But from 1995, the next revolutionary challenge was to build and install the sailing systems and interiors that larger yacht owners expected while preserving the sailing performance of a racing boat. The challenge was first put to us by Bill Tripp in 1995 with an 88 footer called Shaman, and soon after that by Ben Mennem whose vision was largely responsible for the 92ft Frers design Stealth, launched in 1996. In reality there was nothing straightforward about stripping weight out of cruising yachts. But naval architects such as Bill Tripp, Reichel/Pugh, German Frers and Luca Brenta not only sold the idea to their clients, but were key to finding the solutions to the challenges they posed. For us, at Green Marine, Patrizio Bertelli commissioned a Frers 106 footer called Ulisse, and then in sharp succession came Leopard 2000, Ghost and Sojana.  The size of yachts had crept up from 90 to 116ft, and we were straying into territory previously reserved for shipyards building in steel and aluminium.  It was Bill Tripp (again) that helped us take the next step up to the 39m Cinderella IV, and to the start of a relationship with Vitters Shipyard in the Netherlands.

Big Boat Progress...
In 2010, the founders of Green Marine sold the company to Vitters Shipyard, who had who seen an increasing requirement for large lightweight hulls  -  and acted on it.

During this period our emphasis was on making sure that the techniques developed to build 70 foot racing boats were transferable to 130ft cruising yachts. In most cases they were not  -  the result being cruising yacht hulls that were probably lighter that they needed to be, but that were many times the cost of the aluminium hulls they replaced.

Between 2010 and 2016 we built six yachts over 30m; three were completed at Green Marine with lightweight systems and interiors (Open Season, Allegra and Galateia), and 3 were completed in Holland with more traditional interiors (Inoui, Missy and Ribelle). At the same time we were continuing to build racing yachts, working with racing teams such as Foncia, Banque Populaire, Hugo Boss and Macif on IMOCA, Ultime and built a 7-strong fleet of Volvo 65ft racing boats.

In the summer of 2015 Vitters acquired a second fit-out yard in the Netherlands and it was decided that Green Marine would no longer fit yachts out. The company's role would be restricted to the supply of composite hulls. For those of us who had seen the progress made from Gianni Agnelli's Stealth in 1997, to the Reichel/Pugh 30m Galateia and the Irens 24m catamaran Allega almost 20 years later, this was not considered a step forward. There seemed to be no appetite to identify the next step change in yacht construction technology. We had spent up to 30 years 'being' Green Marine, an innovative company dedicated to keeping weight out of carbon hulls; the new direction required a different mentality.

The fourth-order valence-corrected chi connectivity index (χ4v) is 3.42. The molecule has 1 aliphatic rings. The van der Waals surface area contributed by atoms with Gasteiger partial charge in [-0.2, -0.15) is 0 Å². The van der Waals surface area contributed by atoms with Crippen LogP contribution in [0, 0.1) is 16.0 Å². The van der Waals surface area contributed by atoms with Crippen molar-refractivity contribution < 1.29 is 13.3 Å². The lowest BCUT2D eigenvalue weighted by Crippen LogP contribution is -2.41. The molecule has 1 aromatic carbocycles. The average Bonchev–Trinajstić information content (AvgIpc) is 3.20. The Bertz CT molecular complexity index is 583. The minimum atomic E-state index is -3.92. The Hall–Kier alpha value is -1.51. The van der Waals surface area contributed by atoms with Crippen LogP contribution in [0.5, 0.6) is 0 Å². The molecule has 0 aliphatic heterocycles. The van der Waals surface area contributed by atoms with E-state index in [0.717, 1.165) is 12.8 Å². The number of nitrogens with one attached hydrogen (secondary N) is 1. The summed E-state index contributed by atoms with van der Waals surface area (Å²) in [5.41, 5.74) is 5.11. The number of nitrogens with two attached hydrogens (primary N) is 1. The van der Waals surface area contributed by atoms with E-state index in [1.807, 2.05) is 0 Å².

So, in the summer of 2016, we started work as FIBRE Mechanics, back in the Lymington factory where those first breakthrough yachts were built. 15 months later, when the Vitters group decided to close Green Marine, we were joined by a further group of boat builders and laminators who are now the crew at FIBRE Mechanics. We are an employee-owned company, and we see this fact as key to maintaining the high standards set by both the founders of Green Marine, and our more recent colleagues at Vitters.

Re-learning composites, re-designing interiors...
Our Technical Office is now a 5-strong team of engineers consulting on lightweight fit-out and installations  -  they are working with numerous Naval Architects and shipyards on a remarkably diverse range of projects. Our Composites team has spent four years learning which automated techniques developed by the aerospace industry can be economically applied to the custom yacht industry. 

'...Sometimes yacht technology advances in steps, and sometimes it evolves over a period of time. We have witnessed the key step changes and been part of the evolution of composite yachts over the last 40 years. We believe that a step change is overdue, and we are now uniquely positioned to take lightweight yacht construction to the next level...'